Evolution does not proceed haphazardly; it is orthogenetic; it has a direction, a goal, an axis of development. The axis passes through the amphibians, reptiles, mammals, the primates and leads straight to man. We can almost pinpoint the axis in the gradual, observable complexification of the nervous system, especially of the brain.
We can follow it almost step by step. If we go back in time, we can follow the axis of evolution as it crosses various thresholds, leading from lithosphere to the biosphere (the vitalization of matter); and from the biosphere to the noosphere, the thinking layer which now covers the world.
The Omega Point
If the cosmic process has a meaning, a direction, a goal, it must have a definite terminus towards which it is advancing. It must have a nucleus. A synthesis can take place only around a nucleus, around which the consciousness of the whole humanity will finally crystallize. In other words, if evolution follows very many lines, there must be a peak in which they must converge.
And this peak, he calls “Omega Point.”
He also describes the attributes of the Omega Point which are:
(1) It must be already existing;
(2) It must be personal – an intellectual being and not an abstract idea;
(3) It must be transcendent;
(4) It must be autonomous – free from the limitations of space and time; and
(5) It must be irreversible, that is it must be attainable. He expressly states that in the Omega Point, the human person and his freedom will not be suppressed, but super-personalized. Personality will be infinitely enriched.
Having said these, he passes form hyper-physics to theology and revelation. He finds in the Gospels, especially in St. Paul’s writings, a truly existing personal, transcendental, autonomous and irreversible center of cosmic evolution – Christ. He says that Christ is the Omega Point, and in this all-embracing revealed perspective, he maintains that the Incarnation, Resurrection and the Ascension of Christ should be viewed not merely as historical events, affecting Christ only, but as cosmic events, affecting the whole cosmos.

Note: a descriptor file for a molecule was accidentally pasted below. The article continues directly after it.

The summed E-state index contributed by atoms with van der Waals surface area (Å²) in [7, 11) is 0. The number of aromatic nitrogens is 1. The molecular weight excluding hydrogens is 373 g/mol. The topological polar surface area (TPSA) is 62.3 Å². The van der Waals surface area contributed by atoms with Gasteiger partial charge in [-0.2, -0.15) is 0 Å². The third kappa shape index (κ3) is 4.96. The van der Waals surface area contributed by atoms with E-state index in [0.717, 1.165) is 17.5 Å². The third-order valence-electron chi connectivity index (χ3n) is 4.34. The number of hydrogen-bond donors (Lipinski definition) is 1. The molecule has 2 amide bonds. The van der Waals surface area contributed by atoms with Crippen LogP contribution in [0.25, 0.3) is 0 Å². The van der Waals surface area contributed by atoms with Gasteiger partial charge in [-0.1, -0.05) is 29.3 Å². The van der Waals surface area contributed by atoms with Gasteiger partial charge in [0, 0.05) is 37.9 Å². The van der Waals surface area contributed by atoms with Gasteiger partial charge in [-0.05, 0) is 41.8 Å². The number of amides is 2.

Teilhard’s Christian dimension where he makes Christ as the meeting point of science and revelation, of the natural and supernatural of the human and divine in one and the same person, is something to be reckoned with. Though Christians in general are comfortable with this view – Christ as the Omega Point, to many Christians and Church authorities, he sounds a heretic from the point of view of Christian teaching and philosophy. A concrete example for this could be his view: “The Earth was probably born by chance”.
One who understands Teilhard and his teachings well, will never call him a heretic. Though the Church and also the Jesuit Order were hard on him, he had been very loyal to the Church and a true, committed priest. As one of his close friends, Pierre Leroy, a Jesuit says, Teilhard tried to give us a less infantile image of God, more in conformity with current knowledge. The God he adored and venerated, the God he proclaimed is in no way and impersonal force which we cannot reach. For Teilhard, as for all true believers, God is a personal God: He is He who is: he is. Teilhard is and will remain a passionate champion of Christ. The Human Phenomenon par excellence.